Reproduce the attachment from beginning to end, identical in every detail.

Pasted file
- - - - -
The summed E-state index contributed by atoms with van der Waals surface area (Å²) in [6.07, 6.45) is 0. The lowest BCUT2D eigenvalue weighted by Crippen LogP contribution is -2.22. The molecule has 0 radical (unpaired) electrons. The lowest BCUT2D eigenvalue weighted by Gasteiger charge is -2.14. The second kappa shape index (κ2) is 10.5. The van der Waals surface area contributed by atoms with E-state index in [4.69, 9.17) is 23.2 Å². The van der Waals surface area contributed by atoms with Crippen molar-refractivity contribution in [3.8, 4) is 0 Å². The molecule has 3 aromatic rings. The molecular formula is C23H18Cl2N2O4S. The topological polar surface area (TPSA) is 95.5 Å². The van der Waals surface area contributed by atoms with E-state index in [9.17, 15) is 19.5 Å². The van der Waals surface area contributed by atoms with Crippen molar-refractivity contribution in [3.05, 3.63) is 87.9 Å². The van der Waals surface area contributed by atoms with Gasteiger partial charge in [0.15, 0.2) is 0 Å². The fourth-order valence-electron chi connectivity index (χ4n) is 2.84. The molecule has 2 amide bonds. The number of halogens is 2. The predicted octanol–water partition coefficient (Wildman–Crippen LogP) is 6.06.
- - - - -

The summed E-state index contributed by atoms with van der Waals surface area (Å²) in [6.07, 6.45) is 0. The lowest BCUT2D eigenvalue weighted by Crippen LogP contribution is -2.22. The molecule has 0 radical (unpaired) electrons. The lowest BCUT2D eigenvalue weighted by Gasteiger charge is -2.14. The second kappa shape index (κ2) is 10.5. The van der Waals surface area contributed by atoms with E-state index in [4.69, 9.17) is 23.2 Å². The van der Waals surface area contributed by atoms with Crippen molar-refractivity contribution in [3.8, 4) is 0 Å². The molecule has 3 aromatic rings. The molecular formula is C23H18Cl2N2O4S. The topological polar surface area (TPSA) is 95.5 Å². The van der Waals surface area contributed by atoms with E-state index in [9.17, 15) is 19.5 Å². The van der Waals surface area contributed by atoms with Crippen molar-refractivity contribution in [3.05, 3.63) is 87.9 Å². The van der Waals surface area contributed by atoms with Gasteiger partial charge in [0.15, 0.2) is 0 Å². The fourth-order valence-electron chi connectivity index (χ4n) is 2.84. The molecule has 2 amide bonds. The number of halogens is 2. The predicted octanol–water partition coefficient (Wildman–Crippen LogP) is 6.06.